Bay leaves (Sweet Bay or Sweet Laurel) originate in Asia but are well adapted to the Mediterranean where they grow profusely. They are commonly used in English and French cooking in a variety of dishes from soups and stews to grilled fish and meat dishes.
Use of bay leaves dates back to legends of the Greek god Apollo (god of prophecy healing and poetry). Legend suggests that Apollo was in love with Daphne, but it was unrequited. To hide herself from him, she turned herself into a bay tree. When Apollo found out what she had done he declared the bay tree sacred and wore a wreath of bay leaves on his head. In Ancient Greece and Rome it became a tradition to crown victors in battle and sporting events with a wreath of bay leaves. Poets received a similar honour – one that is recognised now in the accolade of poet laureate.
Bay leaves are slightly narcotic, and were used by the priestesses in the Temple at Delphi to induce mild trance-like states. However they do not induce such states when dried and used in small quantities in coking.
Varieties of Bay Leaf
There are two main varieties of bay leaf:
- Turkish – with medium, oval leaves and a subtle flavour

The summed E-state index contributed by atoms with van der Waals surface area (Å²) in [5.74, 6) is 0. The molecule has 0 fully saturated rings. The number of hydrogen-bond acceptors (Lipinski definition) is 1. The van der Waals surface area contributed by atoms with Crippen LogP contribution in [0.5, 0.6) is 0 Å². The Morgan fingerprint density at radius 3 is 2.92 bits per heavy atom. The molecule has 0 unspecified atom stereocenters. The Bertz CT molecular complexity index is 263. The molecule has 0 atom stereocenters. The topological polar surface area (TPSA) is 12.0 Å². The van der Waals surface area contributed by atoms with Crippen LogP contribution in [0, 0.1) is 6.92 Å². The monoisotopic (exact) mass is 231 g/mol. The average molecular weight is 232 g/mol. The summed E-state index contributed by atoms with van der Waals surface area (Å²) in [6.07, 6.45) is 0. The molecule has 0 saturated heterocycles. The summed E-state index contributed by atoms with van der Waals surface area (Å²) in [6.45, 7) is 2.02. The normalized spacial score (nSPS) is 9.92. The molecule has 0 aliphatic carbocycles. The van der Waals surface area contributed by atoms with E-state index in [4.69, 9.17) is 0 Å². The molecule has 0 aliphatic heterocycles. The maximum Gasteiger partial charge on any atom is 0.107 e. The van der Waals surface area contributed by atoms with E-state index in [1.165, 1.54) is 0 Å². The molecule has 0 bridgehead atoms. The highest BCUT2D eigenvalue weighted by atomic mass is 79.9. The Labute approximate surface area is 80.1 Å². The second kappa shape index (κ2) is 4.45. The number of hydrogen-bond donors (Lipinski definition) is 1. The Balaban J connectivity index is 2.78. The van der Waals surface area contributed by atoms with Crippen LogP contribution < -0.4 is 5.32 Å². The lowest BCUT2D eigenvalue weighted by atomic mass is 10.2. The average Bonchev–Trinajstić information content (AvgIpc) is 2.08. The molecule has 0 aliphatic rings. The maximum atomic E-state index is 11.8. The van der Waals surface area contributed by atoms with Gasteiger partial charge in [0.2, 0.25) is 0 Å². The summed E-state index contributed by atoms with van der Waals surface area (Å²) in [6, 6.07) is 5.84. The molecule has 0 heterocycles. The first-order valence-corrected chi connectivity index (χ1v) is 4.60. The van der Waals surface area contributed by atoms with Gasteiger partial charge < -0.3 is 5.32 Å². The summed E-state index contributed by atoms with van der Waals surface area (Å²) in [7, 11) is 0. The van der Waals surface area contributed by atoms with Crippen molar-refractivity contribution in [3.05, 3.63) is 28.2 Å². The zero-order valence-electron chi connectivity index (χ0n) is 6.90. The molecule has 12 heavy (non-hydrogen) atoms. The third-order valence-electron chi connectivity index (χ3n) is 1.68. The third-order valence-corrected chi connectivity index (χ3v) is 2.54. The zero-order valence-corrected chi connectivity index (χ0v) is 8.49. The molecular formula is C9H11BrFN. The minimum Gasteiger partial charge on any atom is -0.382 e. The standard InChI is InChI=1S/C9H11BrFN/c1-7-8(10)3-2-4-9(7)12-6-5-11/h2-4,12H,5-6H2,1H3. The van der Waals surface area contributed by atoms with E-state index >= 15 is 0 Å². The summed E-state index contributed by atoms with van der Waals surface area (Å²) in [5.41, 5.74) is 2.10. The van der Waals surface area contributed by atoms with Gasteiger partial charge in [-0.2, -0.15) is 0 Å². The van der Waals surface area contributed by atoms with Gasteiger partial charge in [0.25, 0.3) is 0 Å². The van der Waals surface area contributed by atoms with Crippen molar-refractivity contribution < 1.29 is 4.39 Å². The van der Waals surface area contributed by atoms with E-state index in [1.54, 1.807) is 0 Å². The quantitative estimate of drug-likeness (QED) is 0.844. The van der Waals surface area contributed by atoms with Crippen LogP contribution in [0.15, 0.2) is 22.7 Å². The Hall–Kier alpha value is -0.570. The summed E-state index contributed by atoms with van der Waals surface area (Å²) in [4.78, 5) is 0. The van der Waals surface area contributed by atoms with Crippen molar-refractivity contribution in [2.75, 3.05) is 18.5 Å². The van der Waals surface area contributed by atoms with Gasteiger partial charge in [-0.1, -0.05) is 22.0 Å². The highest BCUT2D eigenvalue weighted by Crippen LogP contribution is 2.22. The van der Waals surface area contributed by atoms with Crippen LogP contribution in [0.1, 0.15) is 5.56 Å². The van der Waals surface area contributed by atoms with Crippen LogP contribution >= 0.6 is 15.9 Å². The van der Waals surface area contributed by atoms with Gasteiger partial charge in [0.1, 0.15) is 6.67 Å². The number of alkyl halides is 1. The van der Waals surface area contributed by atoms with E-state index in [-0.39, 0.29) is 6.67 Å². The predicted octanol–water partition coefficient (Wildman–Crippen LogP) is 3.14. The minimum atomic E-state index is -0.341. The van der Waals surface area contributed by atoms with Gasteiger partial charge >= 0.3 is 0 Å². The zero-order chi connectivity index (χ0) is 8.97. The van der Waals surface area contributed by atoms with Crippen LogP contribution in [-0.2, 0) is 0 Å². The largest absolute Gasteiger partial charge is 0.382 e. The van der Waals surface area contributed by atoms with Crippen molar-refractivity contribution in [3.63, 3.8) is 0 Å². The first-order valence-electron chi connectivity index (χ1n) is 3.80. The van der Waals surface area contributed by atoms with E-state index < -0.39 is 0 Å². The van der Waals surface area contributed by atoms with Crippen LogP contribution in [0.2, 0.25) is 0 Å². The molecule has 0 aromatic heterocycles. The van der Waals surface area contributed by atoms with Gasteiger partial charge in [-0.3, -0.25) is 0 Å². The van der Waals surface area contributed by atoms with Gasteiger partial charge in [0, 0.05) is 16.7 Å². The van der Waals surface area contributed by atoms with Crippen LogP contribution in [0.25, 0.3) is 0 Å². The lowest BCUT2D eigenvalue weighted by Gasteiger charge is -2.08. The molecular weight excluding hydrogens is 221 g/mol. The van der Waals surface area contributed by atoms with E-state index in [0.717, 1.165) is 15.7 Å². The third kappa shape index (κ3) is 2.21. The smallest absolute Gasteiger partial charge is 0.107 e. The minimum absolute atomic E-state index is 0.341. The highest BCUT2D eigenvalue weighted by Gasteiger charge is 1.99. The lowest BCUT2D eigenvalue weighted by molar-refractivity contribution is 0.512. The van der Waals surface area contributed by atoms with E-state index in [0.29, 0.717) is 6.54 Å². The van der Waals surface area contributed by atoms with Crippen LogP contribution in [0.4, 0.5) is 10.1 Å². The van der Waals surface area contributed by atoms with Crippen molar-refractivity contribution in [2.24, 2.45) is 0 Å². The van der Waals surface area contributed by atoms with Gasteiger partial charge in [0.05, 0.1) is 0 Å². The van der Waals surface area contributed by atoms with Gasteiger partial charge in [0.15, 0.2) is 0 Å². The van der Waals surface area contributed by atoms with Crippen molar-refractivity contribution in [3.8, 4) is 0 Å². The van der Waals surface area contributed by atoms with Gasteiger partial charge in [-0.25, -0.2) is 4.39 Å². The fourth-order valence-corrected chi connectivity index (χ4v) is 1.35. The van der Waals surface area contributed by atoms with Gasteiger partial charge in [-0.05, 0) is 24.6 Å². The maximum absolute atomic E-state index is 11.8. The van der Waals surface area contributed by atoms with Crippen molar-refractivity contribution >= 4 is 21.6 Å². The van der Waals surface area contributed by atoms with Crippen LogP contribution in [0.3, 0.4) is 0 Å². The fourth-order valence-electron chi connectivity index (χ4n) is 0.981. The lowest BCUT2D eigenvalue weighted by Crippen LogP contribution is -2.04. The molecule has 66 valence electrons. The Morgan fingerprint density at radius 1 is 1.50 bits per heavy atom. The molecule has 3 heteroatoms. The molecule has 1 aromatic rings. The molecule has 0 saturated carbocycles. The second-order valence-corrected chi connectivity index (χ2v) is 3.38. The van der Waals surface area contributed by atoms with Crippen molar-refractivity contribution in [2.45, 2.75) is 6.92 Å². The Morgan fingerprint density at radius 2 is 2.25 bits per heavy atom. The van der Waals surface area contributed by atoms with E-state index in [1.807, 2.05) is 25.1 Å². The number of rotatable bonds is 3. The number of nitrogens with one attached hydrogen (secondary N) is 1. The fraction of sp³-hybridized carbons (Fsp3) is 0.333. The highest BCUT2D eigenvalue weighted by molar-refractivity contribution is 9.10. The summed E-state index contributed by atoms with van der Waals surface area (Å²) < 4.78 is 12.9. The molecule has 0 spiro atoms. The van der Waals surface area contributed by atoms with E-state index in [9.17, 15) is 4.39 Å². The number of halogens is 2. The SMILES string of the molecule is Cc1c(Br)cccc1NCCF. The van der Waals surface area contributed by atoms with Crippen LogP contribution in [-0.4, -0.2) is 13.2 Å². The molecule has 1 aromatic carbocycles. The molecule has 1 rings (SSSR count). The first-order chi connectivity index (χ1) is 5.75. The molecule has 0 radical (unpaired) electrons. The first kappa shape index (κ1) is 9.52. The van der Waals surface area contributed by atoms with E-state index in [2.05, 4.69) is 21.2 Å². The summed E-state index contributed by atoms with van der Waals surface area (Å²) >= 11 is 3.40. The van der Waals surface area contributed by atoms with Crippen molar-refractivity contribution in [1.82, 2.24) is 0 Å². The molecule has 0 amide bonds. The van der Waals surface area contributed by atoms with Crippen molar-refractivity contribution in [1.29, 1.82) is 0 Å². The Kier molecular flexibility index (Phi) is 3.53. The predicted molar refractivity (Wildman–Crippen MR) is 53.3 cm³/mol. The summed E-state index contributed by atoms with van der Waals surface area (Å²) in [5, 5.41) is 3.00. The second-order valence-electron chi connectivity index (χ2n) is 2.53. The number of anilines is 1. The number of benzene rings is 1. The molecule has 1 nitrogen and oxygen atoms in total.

- Californian – with long, narrow leaves and an intense flavour
Bay leaves have a delicate, earthy aroma and a slightly bitter flavour. They are particularly good at drawing out the flavours of different ingredients in a meal. Bay leaves are most commonly used whole, as a dry leaf in stews and soups, or as part of a bouquet garni. They can also be crumbled into dishes, however because of their waxy texture it is best to use them whole and remove them before serving the meal.
Bay leaves are a staple ingredient in the French bouquet garni, a classic combination of herbs that’s tied together and added to a dish, such as a stew (dried herbs can be tied in cheesecloth). Once the dish is cooked, the bouquet garni is removed. A typical bouquet garni consists of two or three bay leaves and a sprig of parsley and thyme. However any combination of herbs can be used, including sage and tarragon, or rosemary and mint. Fresh bay leaves have an intense flavour, which lessens as it is dried. Just before adding bay leaves to a meal, gently crinkle them to bring out their flavour. Fresh bay leaves are much more pungent than dried bay leaves and should be used sparingly. Fresh bay leaves and large quantities of dried bay leaves can make a dish bitter.
Try adding a couple of bay leaves to chicken fricassee, beef stews and a bouquet garni with thyme and parsley to stock.
Bay leaves are a versatile ingredient in dishes and are used to bring out and compliment the different flavours of a particular meal. They have a pungent flavour when eaten fresh and a more subtle flavour when dry. They are best removed from the meal prior to serving or can be crumbled finely.